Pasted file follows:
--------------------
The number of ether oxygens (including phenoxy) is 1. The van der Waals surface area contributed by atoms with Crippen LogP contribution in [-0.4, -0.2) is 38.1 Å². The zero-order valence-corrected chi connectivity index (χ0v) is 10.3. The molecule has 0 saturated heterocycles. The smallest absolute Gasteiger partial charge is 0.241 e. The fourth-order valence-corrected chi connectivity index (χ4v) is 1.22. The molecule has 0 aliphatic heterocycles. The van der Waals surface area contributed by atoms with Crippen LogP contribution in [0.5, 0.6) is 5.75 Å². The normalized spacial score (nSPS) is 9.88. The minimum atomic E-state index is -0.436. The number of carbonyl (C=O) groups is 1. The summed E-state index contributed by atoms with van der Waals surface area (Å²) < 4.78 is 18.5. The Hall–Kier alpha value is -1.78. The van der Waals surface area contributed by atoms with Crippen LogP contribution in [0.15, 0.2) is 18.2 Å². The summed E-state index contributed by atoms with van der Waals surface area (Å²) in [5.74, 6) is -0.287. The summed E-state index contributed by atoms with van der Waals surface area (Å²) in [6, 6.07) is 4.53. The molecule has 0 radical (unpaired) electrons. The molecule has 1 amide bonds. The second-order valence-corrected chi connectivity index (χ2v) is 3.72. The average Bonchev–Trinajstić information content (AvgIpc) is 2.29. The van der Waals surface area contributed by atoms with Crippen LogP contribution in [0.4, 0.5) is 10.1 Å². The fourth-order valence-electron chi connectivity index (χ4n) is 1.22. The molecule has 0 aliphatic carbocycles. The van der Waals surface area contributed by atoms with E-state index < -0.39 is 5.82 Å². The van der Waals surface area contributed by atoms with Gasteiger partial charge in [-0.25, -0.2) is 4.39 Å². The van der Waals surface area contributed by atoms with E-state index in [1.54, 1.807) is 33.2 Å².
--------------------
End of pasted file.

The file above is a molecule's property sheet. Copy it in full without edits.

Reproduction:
The number of ether oxygens (including phenoxy) is 1. The van der Waals surface area contributed by atoms with Crippen LogP contribution in [-0.4, -0.2) is 38.1 Å². The zero-order valence-corrected chi connectivity index (χ0v) is 10.3. The molecule has 0 saturated heterocycles. The smallest absolute Gasteiger partial charge is 0.241 e. The fourth-order valence-corrected chi connectivity index (χ4v) is 1.22. The molecule has 0 aliphatic heterocycles. The van der Waals surface area contributed by atoms with Crippen LogP contribution in [0.5, 0.6) is 5.75 Å². The normalized spacial score (nSPS) is 9.88. The minimum atomic E-state index is -0.436. The number of carbonyl (C=O) groups is 1. The summed E-state index contributed by atoms with van der Waals surface area (Å²) < 4.78 is 18.5. The Hall–Kier alpha value is -1.78. The van der Waals surface area contributed by atoms with Crippen LogP contribution in [0.15, 0.2) is 18.2 Å². The summed E-state index contributed by atoms with van der Waals surface area (Å²) in [5.74, 6) is -0.287. The summed E-state index contributed by atoms with van der Waals surface area (Å²) in [6, 6.07) is 4.53. The molecule has 0 radical (unpaired) electrons. The molecule has 1 amide bonds. The second-order valence-corrected chi connectivity index (χ2v) is 3.72. The average Bonchev–Trinajstić information content (AvgIpc) is 2.29. The van der Waals surface area contributed by atoms with Crippen LogP contribution in [0.4, 0.5) is 10.1 Å². The fourth-order valence-electron chi connectivity index (χ4n) is 1.22. The molecule has 0 aliphatic carbocycles. The van der Waals surface area contributed by atoms with E-state index < -0.39 is 5.82 Å². The van der Waals surface area contributed by atoms with Gasteiger partial charge in [-0.25, -0.2) is 4.39 Å². The van der Waals surface area contributed by atoms with E-state index in [1.54, 1.807) is 33.2 Å².